Algae on rockwool

I have a friend who has a small indoor operation going on. It works well and he has a good strain, but green algae is growing all over the rockwool and entirely covers its surface. So far it doesn’t seem to have affected the plants. Do I have a problem? How can I get rid of this algae?

Personal to Flexi: Your letter truly intrigued me. You wrote me anonymously, yet you couldn’t quite admit consciously to me or perhaps to yourself that you have a garden, so you started your letter with “I have a friend.” Only later, when you got into the writing stream did you start using “I.” You called your garden an “operation.”

I was disturbed by this because this attitude places you in personal jeopardy. First, if you can’t admit to a stranger who gets lots of correspondence that you have a small garden, there is a good chance that you can’t admit it to yourself. If you were growing a plant that didn’t have legal repercussions connected to its cultivation, like for instance, tomatoes, that wouldn’t be a problem. However with the illegal status of marijuana you must be conscious of your actions and take responsibility for them yourself so that you can protect yourself.

Secondly, you should be proud of your garden. I am not implying that you should tell anyone about it, but you should relish your accomplishment and gain confidence from your success.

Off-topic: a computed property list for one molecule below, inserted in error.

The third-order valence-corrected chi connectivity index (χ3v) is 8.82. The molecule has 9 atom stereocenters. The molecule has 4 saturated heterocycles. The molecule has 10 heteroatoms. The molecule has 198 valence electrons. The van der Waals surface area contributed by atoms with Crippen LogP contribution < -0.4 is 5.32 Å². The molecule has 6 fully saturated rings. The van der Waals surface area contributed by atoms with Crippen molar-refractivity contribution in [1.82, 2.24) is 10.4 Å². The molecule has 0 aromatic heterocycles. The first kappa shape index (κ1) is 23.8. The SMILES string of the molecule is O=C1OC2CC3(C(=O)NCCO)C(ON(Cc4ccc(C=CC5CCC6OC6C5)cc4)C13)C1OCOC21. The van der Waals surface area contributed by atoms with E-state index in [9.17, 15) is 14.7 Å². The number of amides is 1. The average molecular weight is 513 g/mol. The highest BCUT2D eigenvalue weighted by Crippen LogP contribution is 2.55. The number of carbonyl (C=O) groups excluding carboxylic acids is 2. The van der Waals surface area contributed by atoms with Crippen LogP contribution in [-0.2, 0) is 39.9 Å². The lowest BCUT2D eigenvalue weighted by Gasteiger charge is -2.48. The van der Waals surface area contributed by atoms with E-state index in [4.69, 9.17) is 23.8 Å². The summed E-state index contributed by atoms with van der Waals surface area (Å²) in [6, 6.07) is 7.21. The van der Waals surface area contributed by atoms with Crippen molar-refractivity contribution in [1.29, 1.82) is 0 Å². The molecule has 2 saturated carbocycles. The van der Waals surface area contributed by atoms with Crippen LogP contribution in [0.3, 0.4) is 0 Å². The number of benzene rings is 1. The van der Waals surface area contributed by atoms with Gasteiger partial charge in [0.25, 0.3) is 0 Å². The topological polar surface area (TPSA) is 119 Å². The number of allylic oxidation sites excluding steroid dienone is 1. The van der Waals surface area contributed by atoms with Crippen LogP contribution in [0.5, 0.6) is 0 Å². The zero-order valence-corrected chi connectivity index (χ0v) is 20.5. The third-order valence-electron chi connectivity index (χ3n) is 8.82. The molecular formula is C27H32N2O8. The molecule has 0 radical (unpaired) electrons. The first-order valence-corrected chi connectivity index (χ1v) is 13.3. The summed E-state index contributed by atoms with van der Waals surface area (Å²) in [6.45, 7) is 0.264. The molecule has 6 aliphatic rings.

If your observations are that the algae is not affecting the plants there is no need to get rid of it. However, some gardeners and most hydroponic enthusiasts think it can be a problem.

One way to get rid of algae is to deprive it of light, which it needs to photosynthesize. The method is very safe because it involves no chemicals. You can affix black polyethylene plastic collars around the plant stems that cover the tops of the rockwool cubes. Other materials that can be used are white cardboard or styrofoam. If collars are inconvenient, then strips can be placed over the line of cubes to cover them.

Hydrogen peroxide can be added to the water and will deter growth of algae, but it may also affect fertilizer chemistry.

Readers with grow questions (or answers) should send them to Ed at: Ask Ed, PMB 147, 530 Divisadero St., San Francisco, California 94117, USA. You can also email Ed at [email protected], and send queries via his websites at All featured questions will be rewarded with a copy of Ed’s new book, Best of Ask Ed: Your Marijuana Questions Answered. Sorry, Ed cannot send personal replies to your questions.